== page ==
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Two Important Events

IMG_7264-1I thought I should share two events that I attended recently, courtesy my work at NCI. The first one was the South East Biomedical Engineering Career Conference which was held on October 30th at Washington DC.  Many Biomedical Engineering students from the east coast of US attended the conference and presented posters and listened to expert speakers present their views during the panel discussions on several topics – with the idea of providing exposure on all these topics to students.  One of the conference organizers invited me to be a panelist on the Entrepreneurial Activities in Biomedical Engg Panel.  As we chatted about the goal of the panel & my potential contribution to the discussion, I mentioned my convoluted career path to reach this job.  The organizer was quite fascinated and suggested that I join yet another panel—this time about Careers in Biomedical Engineering to share my career graph with the students.

As it turned out, the BME career panel was the first panel.  I wasn’t sure what to expect because this was the first panel I had attended. The room was packed with undergraduate, graduate and Ph.D students. After all of the panelists had completed their own career stories—the questions started trickling in. Most of them were regular questions regarding job applications : “Should we apply to a company that does not focus on your area of specialization”. “How do we handle experience requirements when it is your first job”, “Difference between corporate, university and other research institution with respect to performing research”, “What advantages did a BME education provide you” and so on.

After all the general questions were answered, I volunteered the story of how I got my first job after my graduation from U.Va. Which is this: While writing up the references for my Master’s thesis, I noticed that one of the papers I was referencing was by an author who had a company in Maryland. I was graduating soon, desperate to have a job to maintain my visa status and so I googled the company. They did not  have a working website—merely a placeholder page with an email at the bottom of the page – info at pemtechnologies.  I wrote to that email address asking for a job. The email reached the President of the company (it had only 5 employees so that wasn’t a big deal) and he was so impressed by my initiative at emailing him that he carved out a job position for me at his company. The tension with F1 status struck a chord with all of the international students.  As the panel finished, a lot of these students (mainly Indians) stopped by wanting to know how to get a job with an F1 status— I gave them all the same advice. Keep applying, take the job you get and then worry about the next one!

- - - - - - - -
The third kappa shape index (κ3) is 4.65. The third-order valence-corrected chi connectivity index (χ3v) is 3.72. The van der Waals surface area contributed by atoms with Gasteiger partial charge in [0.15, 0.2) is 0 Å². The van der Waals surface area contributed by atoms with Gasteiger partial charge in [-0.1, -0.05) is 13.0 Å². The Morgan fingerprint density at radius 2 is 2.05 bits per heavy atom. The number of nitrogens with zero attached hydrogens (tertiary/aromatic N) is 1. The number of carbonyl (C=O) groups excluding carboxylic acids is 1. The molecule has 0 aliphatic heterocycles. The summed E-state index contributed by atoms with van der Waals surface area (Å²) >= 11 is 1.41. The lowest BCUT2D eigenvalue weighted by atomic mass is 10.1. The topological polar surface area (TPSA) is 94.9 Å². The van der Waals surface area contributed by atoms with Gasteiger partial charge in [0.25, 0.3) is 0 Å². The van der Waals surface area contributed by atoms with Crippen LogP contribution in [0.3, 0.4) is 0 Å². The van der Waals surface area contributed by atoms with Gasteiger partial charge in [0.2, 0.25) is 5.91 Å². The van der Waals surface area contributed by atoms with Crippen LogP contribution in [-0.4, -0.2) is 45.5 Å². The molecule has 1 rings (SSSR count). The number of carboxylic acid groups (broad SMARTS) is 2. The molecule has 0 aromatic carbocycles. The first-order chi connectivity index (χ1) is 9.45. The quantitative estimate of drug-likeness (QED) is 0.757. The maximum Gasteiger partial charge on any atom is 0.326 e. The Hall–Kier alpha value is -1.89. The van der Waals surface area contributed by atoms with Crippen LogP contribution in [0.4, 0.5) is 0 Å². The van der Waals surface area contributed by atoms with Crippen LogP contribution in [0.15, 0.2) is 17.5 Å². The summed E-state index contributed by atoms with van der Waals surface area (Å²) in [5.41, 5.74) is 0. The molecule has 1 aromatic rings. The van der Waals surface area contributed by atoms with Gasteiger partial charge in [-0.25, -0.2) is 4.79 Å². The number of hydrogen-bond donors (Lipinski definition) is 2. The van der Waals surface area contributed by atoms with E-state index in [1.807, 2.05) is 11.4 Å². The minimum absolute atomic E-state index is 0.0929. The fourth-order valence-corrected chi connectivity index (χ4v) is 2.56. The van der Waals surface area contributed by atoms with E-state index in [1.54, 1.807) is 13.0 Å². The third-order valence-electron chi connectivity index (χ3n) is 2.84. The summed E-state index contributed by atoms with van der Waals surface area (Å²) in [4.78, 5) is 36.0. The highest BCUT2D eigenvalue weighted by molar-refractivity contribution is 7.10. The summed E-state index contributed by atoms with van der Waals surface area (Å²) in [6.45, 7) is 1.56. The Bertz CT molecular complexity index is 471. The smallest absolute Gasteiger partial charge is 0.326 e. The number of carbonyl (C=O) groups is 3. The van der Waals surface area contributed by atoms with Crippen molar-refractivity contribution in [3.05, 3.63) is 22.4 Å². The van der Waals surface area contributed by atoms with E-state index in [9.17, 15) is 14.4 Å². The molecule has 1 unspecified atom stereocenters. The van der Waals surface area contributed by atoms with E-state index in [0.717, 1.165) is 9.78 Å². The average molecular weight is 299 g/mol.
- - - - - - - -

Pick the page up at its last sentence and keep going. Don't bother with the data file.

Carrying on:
I was feeling a little more confident as I moved to the room where the Entrepreneurship Panel was being held. However, this panel was tough for another reason, one of my co-panelists was an Professor from U.Virginia—and he had handed my first and only C grade. It felt kind of odd now sitting on same side of the table with him. There were fewer people in the audience  but we discussed funding, IP status, dilution, exit strategy, risk taking & the need for knowing the market to convert ideas into a product. I talked about how the SBIR program at NIH provides early stage financing to kick-start new ideas & the need to know your market and your customers. All in all I came away feeling good about giving advice to a whole bunch of students about jobs, future education & careers— something which I really know nothing about. But giving free advice is so much fun. I just hope the students were wise enough not to take my advice!!

IMG_7267The second major event was the first Investor Forum conducted by NCI SBIR Development Center aka my department. The idea behind this forum was to kind of provide matchmaking services between selected companies in our portfolio and potential investors. This was a major undertaking and especially important to me as it was my very first project at the NCI. It got a lot of press mileage, see this, this and this. This was held in Boston University on November 5th . We had a great attendance from top VCs and device and pharma companies in US—and the meeting was termed a success. It was a different crowd from my usual scientific conferences so I had to learn how to speak the talk and learn the new language.

Now that I have these couple of events behind, I’ll feel a little less of a fraud when I walk into the office tomorrow. Even if I still don’t know what I am talking about, I can atleast confidently state that I can bluff my way through it!

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